Senate Dems introduce resolution on Trump's business ties

Senate Democrats are pushing Donald TrumpDonald John TrumpBiden slams Trump over golf gif hitting Clinton Trump Jr. declines further Secret Service protection: report Report: Mueller warned Manafort to expect an indictment MORE to put his assets into an independent blind trust, arguing the move is needed to avoid a "potential misunderstanding" about if the president-elect is violating the Constitution.

Nearly two dozen Senate Democrats — led by Sen. Ben CardinBenjamin (Ben) Louis CardinTrump officials brief lawmakers on North Korea Blackwater founder calls for military contractors in Afghanistan Tillerson moves to eliminate special envoy posts at State Dept.: report MORE (D-Md.) — introduced a resolution Tuesday that would give Senate approval to request that Trump put his assets in "simple, conflict-free holdings" and blind trusts managed by an independent trustee. 
 
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The Democrat senators argue in the resolution that "the intermingling of the business of the Trump Organization and the work of government has the potential to constitute the foreign corruption so feared by the Founding Fathers and betray the trust of America’s citizens."

"The intent of this resolution is to prevent any potential misunderstanding or crisis with regards to whether the actions of Donald J. Trump as president of the United States will violate" the Constitution or federal laws, the Democrats add.

Under the resolution, if Trump doesn't convert his assets — or take an equivalent step — Congress would consider any transactions between Trump-owned companies and foreign governments as potential violations of the Constitution.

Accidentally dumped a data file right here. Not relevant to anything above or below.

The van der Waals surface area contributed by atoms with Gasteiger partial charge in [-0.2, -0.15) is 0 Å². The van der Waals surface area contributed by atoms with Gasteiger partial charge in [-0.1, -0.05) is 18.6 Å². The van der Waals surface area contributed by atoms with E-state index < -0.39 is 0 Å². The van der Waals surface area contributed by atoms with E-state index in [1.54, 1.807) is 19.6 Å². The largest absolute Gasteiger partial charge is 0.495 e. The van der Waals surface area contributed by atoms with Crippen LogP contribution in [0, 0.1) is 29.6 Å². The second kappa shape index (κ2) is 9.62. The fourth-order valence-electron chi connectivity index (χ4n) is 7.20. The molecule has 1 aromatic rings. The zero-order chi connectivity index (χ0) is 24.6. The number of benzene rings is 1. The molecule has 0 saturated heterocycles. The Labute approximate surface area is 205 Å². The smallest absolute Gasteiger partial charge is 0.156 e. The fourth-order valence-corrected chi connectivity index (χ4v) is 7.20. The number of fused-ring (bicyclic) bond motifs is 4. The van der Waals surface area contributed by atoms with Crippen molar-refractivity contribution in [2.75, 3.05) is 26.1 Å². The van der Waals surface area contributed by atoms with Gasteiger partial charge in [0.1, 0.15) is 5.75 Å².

“The American public has a right to know that the President of the United States is acting in their best interest," Cardin said. "Not because he or she has received some benefit or gift from a foreign government like Russia or China or any other foreign governmental entity." 
 
He added that introducing the resolution before Trump takes office sends "a clear message to the president-elect that there is ample time to take appropriate action and avoid any potential conflict with the Constitution.”
 
Democrats argue Trump not moving his assets into a blind trust could violate Article 1, Section 9 of the Constitution, which states: "No Person holding any Office of Profit or Trust under [the United States], shall, without the Consent of the Congress, accept of any present, Emolument, Office, or Title, of any kind whatever, from any King, Prince, or foreign State.”
 
The resolution also urges Trump "not to use the powers or opportunities of his position as President-elect or President of the United States for any purpose related to the Trump Organization." 
 
Trump's business ties have rankled Democrats for months, and watchdog groups separately raised concerns over the setup to The Washington Post because the eldest Trump children, who Trump has said will take over his business, are also part of their father's transition team. 
 
But with Republicans controlling both chambers it's unlikely the resolution will be taken up by the end of the year.
  
Trump downplayed concerns about his business ties during a meeting with The New York Times last week. 
 
"The law's totally on my side, the president can't have a conflict of interest,” he told the Times, according to a reporter in the meeting. 
 
But he also suggested that he has no plans to liquidate his assets and place them in a blind trust — as has been typically recommended of past presidents by ethics experts — because of his real estate investments.